Friday 7 November 2014

Snipe Eel

Image: NOAA Photo Library
Eels are famously long and thin but none are as stupendously skinny as the Snipe Eel!

Snipe Eels are 9 species in the Nemichthyidae family. They're found in oceans all over the world, usually in the hazy depths of the twilight zone below 200 metres (660 ft) depth. Their most obvious feature is their body; long, incredibly slim and ending in a scrawny thread that continues on and on for no discernible reason. This is where the family name comes from: Nemichthys means "filament fish".

Image: Smithsonian National Museum of Natural History
Slender Snipe Eel
Their absurd length goes to such absurd lengths that one species, the Slender Snipe Eel (Nemichthys scolopaceus), has more vertebrae than any other animal. 750! Humans have 33.

However, you'll notice that there's very little meat on any of those bones, so while the Slender Snipe can reach over 1.2 metres (4 feet) in length, it weighs just a few ounces. About the same as a hamster!

Image: opencage
But let's not be rude! Don't just run your eyes up down their body (it'll take forever), look them in the eye. You'll see they have large peepers for taking in every bit of light in the dingy depths and a rather astonishing, beaky mouth. Their jaws curve apart such that the tips never meet and they have a perpetual "excited muppet" expression. You could call it the Elmo look.

It's also why they're called Snipe Eels, since snipes are birds with long, slender bills. They don't curve like that, though. So... Injured-snipe Eel? Snipe-that-flew-into-a-window Eel?

These slender jaws are covered in tiny, hooked teeth which get entangled in the antennae of tasty crustaceans. The Snipe Eel eats and then... things get weird. The Slender Snipe Eel has its anus right up near its throat, while several other species have it much further back like, you know, normal. Never has the old adage "whoever smelt it, dealt it" been more true.

Of course it's weird to have an anus in your neck, but it's also pretty odd to be closely related to a bunch of other species that don't. In other words, the Nemichthyidae family appears to suffer from some kind of "roving anus" syndrome. When will THAT make it into the medical dramas?

Image: President and Fellows of Harvard College
Spotted Snipe Eel
The Slender Snipe Eel is much more well known than the others, possibly because it's sometimes found closer to the surface in the colder parts of its range. So we know about some of the misfortunes that strike them as they mature...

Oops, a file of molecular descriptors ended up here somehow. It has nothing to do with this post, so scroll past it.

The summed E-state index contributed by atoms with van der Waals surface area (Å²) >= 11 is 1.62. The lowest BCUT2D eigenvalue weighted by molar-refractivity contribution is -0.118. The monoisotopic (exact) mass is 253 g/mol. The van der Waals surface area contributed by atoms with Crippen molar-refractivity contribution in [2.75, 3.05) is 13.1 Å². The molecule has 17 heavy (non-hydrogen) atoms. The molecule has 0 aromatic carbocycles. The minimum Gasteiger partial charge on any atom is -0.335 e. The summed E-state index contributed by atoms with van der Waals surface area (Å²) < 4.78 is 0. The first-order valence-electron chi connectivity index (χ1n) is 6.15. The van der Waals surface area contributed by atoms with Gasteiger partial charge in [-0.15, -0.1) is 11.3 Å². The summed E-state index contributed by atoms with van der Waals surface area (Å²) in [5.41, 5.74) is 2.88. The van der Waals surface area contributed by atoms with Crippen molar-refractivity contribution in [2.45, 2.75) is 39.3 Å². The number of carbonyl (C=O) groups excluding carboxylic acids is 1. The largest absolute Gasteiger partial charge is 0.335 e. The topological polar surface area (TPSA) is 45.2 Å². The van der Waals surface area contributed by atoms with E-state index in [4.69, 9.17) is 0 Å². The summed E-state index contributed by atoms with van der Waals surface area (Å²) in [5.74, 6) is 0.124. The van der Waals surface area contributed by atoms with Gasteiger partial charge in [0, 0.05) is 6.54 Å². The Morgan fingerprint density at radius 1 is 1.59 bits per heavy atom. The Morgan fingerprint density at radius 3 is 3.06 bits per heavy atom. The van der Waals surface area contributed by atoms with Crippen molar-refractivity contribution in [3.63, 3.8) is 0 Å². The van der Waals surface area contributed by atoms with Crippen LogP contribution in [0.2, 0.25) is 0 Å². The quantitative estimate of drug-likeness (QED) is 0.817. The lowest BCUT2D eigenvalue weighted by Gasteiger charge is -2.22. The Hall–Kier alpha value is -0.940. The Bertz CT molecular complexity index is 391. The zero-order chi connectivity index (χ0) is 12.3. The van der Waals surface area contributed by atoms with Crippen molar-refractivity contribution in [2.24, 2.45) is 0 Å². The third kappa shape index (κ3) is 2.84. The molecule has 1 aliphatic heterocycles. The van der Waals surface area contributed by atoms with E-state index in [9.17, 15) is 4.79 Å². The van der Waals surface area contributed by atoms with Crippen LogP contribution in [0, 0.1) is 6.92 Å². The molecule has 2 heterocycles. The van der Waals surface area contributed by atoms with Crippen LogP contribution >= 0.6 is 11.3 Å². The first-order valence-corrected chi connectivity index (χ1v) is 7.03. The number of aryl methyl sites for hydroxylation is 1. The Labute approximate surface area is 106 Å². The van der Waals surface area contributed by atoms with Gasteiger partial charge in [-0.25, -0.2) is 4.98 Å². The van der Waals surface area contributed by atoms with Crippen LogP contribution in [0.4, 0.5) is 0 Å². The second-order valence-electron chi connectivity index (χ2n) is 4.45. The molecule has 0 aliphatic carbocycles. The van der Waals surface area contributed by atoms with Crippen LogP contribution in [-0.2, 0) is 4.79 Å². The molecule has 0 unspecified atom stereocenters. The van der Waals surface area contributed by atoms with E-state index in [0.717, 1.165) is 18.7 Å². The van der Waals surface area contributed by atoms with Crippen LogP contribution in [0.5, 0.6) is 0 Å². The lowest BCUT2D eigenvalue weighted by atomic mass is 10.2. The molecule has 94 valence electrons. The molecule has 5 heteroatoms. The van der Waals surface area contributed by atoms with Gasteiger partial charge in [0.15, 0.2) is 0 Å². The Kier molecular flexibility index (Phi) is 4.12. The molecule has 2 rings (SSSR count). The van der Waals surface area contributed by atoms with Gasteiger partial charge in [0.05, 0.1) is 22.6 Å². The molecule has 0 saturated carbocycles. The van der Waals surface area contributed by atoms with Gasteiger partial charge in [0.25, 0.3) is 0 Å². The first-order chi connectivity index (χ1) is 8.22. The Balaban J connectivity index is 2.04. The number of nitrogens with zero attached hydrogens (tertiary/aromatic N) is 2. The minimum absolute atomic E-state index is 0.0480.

They start to lose some of their teeth. Oh, cruel fate! The male actually loses ALL of his teeth and his snout gets shorter and shorter. Oh, cruel dentistry! And it's likely they die after mating just once. Oh, cruel semelparous reproduction!

The eggs float to the surface and hatch into long, transparent larvae. They're like the larvae of other eels but, predictably enough, longer. They spend several months near the surface before they descend into the twilight to metamorphose into adults.

Enjoy those teeth while you can!


Esther said...

Wow, they have 750 bones in their spine? How does that even work? Everytime their brain sends a signal to move their tail should be struggling to catch up!

Joseph JG said...

Ridiculous, isn't it? I don't know why they're like that!

TexWisGirl said...

i couldn't help but think tapeworm...

Joseph JG said...

Hahaha! I bet they have very impressive tapeworms!

Crunchy said...

That X-Ray shot makes it look like the severed head and neck of a particularly showy heron.

But they live fast and hard down in the twilight zone; ask anybody and you'll get the same answer. Nobody has any 'egrets.

Joseph JG said...

Yes to the heron, NO to the 'egrets.

And a secret, guilty yes to the 'egrets!

elfinelvin said...

The evolution of this critter would be interesting. That tail is marvelous, but why would nature select it?

Joseph JG said...

It's very strange, indeed. I can't imagine what that tail could be useful for!

Unknown said...

what are the predators